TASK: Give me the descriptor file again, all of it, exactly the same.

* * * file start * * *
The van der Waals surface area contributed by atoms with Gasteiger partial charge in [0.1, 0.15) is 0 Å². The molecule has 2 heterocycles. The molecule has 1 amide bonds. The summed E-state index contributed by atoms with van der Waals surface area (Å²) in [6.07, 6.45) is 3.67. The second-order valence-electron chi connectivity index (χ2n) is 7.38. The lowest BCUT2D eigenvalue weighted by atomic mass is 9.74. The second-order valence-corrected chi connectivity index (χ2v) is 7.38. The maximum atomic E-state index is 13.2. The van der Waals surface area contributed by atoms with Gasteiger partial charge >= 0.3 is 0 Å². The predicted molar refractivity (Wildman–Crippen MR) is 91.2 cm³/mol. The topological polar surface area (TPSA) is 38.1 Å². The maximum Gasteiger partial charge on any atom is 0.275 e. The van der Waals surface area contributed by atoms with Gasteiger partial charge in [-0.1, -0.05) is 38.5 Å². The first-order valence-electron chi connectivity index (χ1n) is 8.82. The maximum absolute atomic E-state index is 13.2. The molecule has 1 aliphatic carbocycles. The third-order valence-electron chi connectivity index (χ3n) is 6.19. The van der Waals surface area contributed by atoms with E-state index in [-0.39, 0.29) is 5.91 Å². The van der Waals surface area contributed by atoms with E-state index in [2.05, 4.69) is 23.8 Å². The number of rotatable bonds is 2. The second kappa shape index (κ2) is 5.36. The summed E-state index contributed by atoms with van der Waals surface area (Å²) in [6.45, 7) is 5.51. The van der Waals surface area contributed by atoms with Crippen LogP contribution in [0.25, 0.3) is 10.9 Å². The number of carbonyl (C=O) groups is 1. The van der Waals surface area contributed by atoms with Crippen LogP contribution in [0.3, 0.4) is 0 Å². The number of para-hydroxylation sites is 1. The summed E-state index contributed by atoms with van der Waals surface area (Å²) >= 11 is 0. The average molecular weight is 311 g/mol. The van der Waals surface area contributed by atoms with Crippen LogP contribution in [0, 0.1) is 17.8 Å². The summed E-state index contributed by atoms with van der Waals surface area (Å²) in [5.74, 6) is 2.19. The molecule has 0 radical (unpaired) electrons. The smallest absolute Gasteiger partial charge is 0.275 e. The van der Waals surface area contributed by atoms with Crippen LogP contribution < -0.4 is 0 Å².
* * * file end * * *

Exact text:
The van der Waals surface area contributed by atoms with Gasteiger partial charge in [0.1, 0.15) is 0 Å². The molecule has 2 heterocycles. The molecule has 1 amide bonds. The summed E-state index contributed by atoms with van der Waals surface area (Å²) in [6.07, 6.45) is 3.67. The second-order valence-electron chi connectivity index (χ2n) is 7.38. The lowest BCUT2D eigenvalue weighted by atomic mass is 9.74. The second-order valence-corrected chi connectivity index (χ2v) is 7.38. The maximum atomic E-state index is 13.2. The van der Waals surface area contributed by atoms with Gasteiger partial charge >= 0.3 is 0 Å². The predicted molar refractivity (Wildman–Crippen MR) is 91.2 cm³/mol. The topological polar surface area (TPSA) is 38.1 Å². The maximum Gasteiger partial charge on any atom is 0.275 e. The van der Waals surface area contributed by atoms with Gasteiger partial charge in [-0.1, -0.05) is 38.5 Å². The first-order valence-electron chi connectivity index (χ1n) is 8.82. The maximum absolute atomic E-state index is 13.2. The molecule has 1 aliphatic carbocycles. The third-order valence-electron chi connectivity index (χ3n) is 6.19. The van der Waals surface area contributed by atoms with E-state index in [-0.39, 0.29) is 5.91 Å². The van der Waals surface area contributed by atoms with E-state index in [2.05, 4.69) is 23.8 Å². The number of rotatable bonds is 2. The second kappa shape index (κ2) is 5.36. The summed E-state index contributed by atoms with van der Waals surface area (Å²) in [6.45, 7) is 5.51. The van der Waals surface area contributed by atoms with Crippen LogP contribution in [0.25, 0.3) is 10.9 Å². The number of carbonyl (C=O) groups is 1. The van der Waals surface area contributed by atoms with Crippen LogP contribution in [0.3, 0.4) is 0 Å². The number of para-hydroxylation sites is 1. The summed E-state index contributed by atoms with van der Waals surface area (Å²) >= 11 is 0. The average molecular weight is 311 g/mol. The van der Waals surface area contributed by atoms with Crippen LogP contribution in [0, 0.1) is 17.8 Å². The summed E-state index contributed by atoms with van der Waals surface area (Å²) in [5.74, 6) is 2.19. The molecule has 0 radical (unpaired) electrons. The smallest absolute Gasteiger partial charge is 0.275 e. The van der Waals surface area contributed by atoms with Crippen LogP contribution < -0.4 is 0 Å².